Despite the hefty price, I was pleased with my customized purchase, particularly when I needed it during the downpour that afternoon.  It also came in handy to pose like the icons in the funny Elderly People crossing sign on Zoe’s block in the northern residential suburb of Edgware

Edgware, like Zoe’s artsy social circle, felt very familiar to me; like New York and Teaneck, NJ, it was a very ethnically diverse town with really good bagel shops.  “I’m really excited about the bagels,” I said.

“Would you like some tea?” Zoe asked me when I entered her Edgware home.

I smirked.  “Of course.”  When in England…

Zoe’s house — her parents’ place — was where I crashed for my extended layover, a nice accommodation with a comfy bed in a spare room, a cozy backyard for breakfast (weather permitting), a sun room that they referred to as their “conservatory,” and nice-looking living room that was closed for renovation.  Above all, it had a more than friendly host family.  Zoe and her older sister Sarah still lived there for the time being, and so I sat with them and their parents David and Anne for casual family dinners in the dining room.  Meal conversations were always fun, with talk of England’s consistently gloomy weather, international travel — everyone was fairly well-traveled — and corny jokes and puns coming from Zoe’s father David.  Specific jokes escape my mind — I regret not having written them down — but he was the type of guy to say, in his British accent, something like “Oh, that knife salesman’s very witty… He’s quite sharp,” before smirking and waiting for a delayed reaction.

The only time David wasn’t laughing or joking around was he feared Zoe and I would burn the house down when we decided to try out using ear candles that we bought a local health store.  If you’ve never heard of ear candles, they’re this cleansing method of clearing out your ears by sticking a narrow cotton cone in your ear and burning it; the heat and shape of the cone create a vacuum that sucks out wax and debris, lightly and naturally.  Of course, it is a rather odd experience, especially from a third-person perspective; I couldn’t imagine what was going through Zoe’s parents’ minds when they walked into the conservatory and saw me lying on the floor like a corpse with a flaming torch coming out of my ear.  They were quite stern at the two of us, for fear of burning embers catching onto something, but in the end, it was a somewhat relaxing experience — even without the official relaxation CD of Native American music, recommended by the instructions for “maximum relaxation.”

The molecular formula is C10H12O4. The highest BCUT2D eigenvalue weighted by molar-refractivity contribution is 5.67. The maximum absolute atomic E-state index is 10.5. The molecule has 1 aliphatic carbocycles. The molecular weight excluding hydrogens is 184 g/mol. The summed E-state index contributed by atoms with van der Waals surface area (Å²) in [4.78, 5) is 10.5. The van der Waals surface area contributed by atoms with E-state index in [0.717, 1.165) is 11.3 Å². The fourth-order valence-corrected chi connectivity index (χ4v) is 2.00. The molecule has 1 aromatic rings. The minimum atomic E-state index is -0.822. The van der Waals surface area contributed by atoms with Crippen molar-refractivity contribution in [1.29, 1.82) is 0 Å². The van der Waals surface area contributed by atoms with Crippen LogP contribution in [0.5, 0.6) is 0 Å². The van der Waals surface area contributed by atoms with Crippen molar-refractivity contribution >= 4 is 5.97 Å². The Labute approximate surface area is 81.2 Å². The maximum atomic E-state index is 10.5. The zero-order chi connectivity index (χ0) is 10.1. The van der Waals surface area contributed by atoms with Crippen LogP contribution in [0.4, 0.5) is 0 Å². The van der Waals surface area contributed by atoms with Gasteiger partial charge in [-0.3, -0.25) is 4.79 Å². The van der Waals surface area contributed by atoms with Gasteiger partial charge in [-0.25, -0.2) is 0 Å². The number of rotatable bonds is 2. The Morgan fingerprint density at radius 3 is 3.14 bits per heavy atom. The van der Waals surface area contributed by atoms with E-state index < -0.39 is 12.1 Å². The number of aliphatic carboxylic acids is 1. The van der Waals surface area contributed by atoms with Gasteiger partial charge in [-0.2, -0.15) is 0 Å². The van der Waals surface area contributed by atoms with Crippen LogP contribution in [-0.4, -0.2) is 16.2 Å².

“Can you hear any better?” David asked.

“What was that?” Zoe answered.

THE TITLE OF THIS ENTRY is “Encores,” plural, for my time with Zoe wasn’t the only “extra set” in London.  Since my jetsetting girlfriend Stephanie decided to visit her friend Mike in Nottingham only for a night and a morning, she therefore rode a train into London for a night and morning layover, before catching the EuroStar train through the Chunnel to Paris (where her flight home to the States departed from).  Zoe and I met up with Steph at the King’s Cross station on a late afternoon, where she had arrived early and was already carrying one of the free flowers some cult-like, but non-aggressive organization was handing out.